Wild Dress

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This book was recommended reading recently online. As I’ve already got ‘Fashion & Sustainability’ by the same author I thought I’d take a risk and bought it as I was intrigued by what she might have to say about what we wear and where we wear it. I was delighted to see that it is beautifully published by Uniformbooks in next-door Axminster. It is made up of a series of short readable essays some of which have stayed with me during my daily dog walks.

Country vs Outdoor Wear

When I videoed ‘Winter Walk‘ with my Trapper Basket collecting bits of nature during a local walk last January I decided to dress the part and wore a hand-me-down woven wool tweed checked jacket which resembled the sort of coat ‘country’ people wore when they were out hunting or ‘trapping’. I was astonished at how warm it was compared to a modern polyester all-weather jacket which soon loses its waterproofness. Kate Fletcher writes about this in chapter 3; the differences in clothes the landed gentry and farm workers wear vs the ‘outdoors types’ with their shiny bright polyester fleeces and synthetic thermals.

Read it for yourself because I can’t do justice to her writing, but what made me think is that wool can be repaired, repels water, maintains heat, and is intrinsically a nicer, kinder fabric to wear than synthetics which will last for hundreds of years in the ground when we’ve got bored of cycling/hiking/mountain walking, plus the washing of fleeces releases microfibres into the water table which ends up ultimately in our own food chain, which cannot be a good thing.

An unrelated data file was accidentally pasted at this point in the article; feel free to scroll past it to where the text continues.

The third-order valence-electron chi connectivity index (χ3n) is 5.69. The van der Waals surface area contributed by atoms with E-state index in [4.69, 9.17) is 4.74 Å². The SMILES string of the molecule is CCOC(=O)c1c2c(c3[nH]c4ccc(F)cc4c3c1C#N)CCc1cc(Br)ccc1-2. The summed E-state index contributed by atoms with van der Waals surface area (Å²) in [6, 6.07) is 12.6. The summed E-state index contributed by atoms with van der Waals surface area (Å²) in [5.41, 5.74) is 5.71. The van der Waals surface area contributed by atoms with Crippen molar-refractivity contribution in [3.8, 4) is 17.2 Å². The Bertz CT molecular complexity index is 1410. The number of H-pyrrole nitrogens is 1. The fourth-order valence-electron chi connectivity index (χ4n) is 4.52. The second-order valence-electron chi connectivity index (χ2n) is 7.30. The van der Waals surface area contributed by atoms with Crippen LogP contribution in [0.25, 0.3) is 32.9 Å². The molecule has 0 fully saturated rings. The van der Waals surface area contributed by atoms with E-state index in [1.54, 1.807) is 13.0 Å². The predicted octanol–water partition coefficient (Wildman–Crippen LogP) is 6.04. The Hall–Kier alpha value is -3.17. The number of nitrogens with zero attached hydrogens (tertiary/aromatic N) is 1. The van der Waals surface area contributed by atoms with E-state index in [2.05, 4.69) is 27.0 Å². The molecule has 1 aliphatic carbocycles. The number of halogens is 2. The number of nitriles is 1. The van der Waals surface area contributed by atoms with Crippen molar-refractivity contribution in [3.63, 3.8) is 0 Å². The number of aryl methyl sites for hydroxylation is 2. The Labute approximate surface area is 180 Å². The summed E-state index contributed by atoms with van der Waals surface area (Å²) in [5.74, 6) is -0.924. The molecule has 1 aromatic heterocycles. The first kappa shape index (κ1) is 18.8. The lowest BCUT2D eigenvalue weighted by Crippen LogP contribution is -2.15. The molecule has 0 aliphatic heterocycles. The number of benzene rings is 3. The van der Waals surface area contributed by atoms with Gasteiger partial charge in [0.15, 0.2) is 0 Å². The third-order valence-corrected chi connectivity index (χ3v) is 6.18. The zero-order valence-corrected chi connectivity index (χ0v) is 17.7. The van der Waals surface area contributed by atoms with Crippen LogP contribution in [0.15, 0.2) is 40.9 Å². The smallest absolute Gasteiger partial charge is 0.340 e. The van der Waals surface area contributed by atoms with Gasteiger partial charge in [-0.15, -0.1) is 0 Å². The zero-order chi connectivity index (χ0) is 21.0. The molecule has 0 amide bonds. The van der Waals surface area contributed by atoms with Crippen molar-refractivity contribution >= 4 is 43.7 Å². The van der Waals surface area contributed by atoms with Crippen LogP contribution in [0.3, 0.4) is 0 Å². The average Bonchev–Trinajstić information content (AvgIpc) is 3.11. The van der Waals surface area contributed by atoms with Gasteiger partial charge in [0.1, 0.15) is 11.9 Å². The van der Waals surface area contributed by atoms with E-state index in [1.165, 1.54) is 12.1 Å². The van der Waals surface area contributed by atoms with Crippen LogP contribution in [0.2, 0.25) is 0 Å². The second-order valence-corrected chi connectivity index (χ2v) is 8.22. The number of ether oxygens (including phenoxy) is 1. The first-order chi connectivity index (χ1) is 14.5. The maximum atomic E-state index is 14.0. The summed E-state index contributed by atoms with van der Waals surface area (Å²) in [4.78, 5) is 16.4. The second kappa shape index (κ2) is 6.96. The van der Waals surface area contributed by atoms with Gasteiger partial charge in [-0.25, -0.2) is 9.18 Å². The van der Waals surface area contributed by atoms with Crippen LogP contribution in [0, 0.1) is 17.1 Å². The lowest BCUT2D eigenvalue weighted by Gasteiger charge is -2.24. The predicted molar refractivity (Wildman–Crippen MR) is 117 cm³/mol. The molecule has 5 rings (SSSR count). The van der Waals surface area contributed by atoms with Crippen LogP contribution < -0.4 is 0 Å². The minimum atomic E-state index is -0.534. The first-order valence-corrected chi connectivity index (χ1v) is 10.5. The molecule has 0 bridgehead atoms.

Object and Context

The next takeaway I found in chapter 5 on Birds. She references J.A. Baker’s 1967 account of following peregrine falcons in Kent, and how the understanding of an object comes about when it is related to its context. This is why I’ve wanted to make videos of my work; to try and explain the thinking and making behind an object or piece of jewellery, to bring it to life in a virtual world, to share my passion and love of touchable adornment and sculpture with a world that just can’t touch anything at the moment for fear of contamination.

There is some tender nature writing here as well as observations on clothing, both of which I am fascinated with, so I’m sure this little book will be reread again and again.

Fletcher, K. (2019) Wild Dress, clothing & the natural world. Axminster: Uniformbooks.

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